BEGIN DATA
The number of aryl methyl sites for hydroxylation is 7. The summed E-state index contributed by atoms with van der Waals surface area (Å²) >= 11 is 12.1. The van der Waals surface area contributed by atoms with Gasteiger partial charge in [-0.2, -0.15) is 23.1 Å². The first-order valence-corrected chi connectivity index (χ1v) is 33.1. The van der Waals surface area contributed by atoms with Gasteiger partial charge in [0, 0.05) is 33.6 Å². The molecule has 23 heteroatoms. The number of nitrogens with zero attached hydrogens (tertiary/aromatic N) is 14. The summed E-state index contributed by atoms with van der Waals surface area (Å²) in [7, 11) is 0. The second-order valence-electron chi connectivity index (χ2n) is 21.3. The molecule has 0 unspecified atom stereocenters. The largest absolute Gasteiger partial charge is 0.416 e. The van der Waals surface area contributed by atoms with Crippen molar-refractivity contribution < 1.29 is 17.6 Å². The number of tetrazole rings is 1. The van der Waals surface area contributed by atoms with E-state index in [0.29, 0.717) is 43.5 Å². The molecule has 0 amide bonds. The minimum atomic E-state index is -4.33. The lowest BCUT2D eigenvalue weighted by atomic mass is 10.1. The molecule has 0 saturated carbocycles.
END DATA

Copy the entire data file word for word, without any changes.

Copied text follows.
The number of aryl methyl sites for hydroxylation is 7. The summed E-state index contributed by atoms with van der Waals surface area (Å²) >= 11 is 12.1. The van der Waals surface area contributed by atoms with Gasteiger partial charge in [-0.2, -0.15) is 23.1 Å². The first-order valence-corrected chi connectivity index (χ1v) is 33.1. The van der Waals surface area contributed by atoms with Gasteiger partial charge in [0, 0.05) is 33.6 Å². The molecule has 23 heteroatoms. The number of nitrogens with zero attached hydrogens (tertiary/aromatic N) is 14. The summed E-state index contributed by atoms with van der Waals surface area (Å²) in [7, 11) is 0. The second-order valence-electron chi connectivity index (χ2n) is 21.3. The molecule has 0 unspecified atom stereocenters. The largest absolute Gasteiger partial charge is 0.416 e. The van der Waals surface area contributed by atoms with Crippen molar-refractivity contribution < 1.29 is 17.6 Å². The number of tetrazole rings is 1. The van der Waals surface area contributed by atoms with E-state index in [0.29, 0.717) is 43.5 Å². The molecule has 0 amide bonds. The minimum atomic E-state index is -4.33. The lowest BCUT2D eigenvalue weighted by atomic mass is 10.1. The molecule has 0 saturated carbocycles.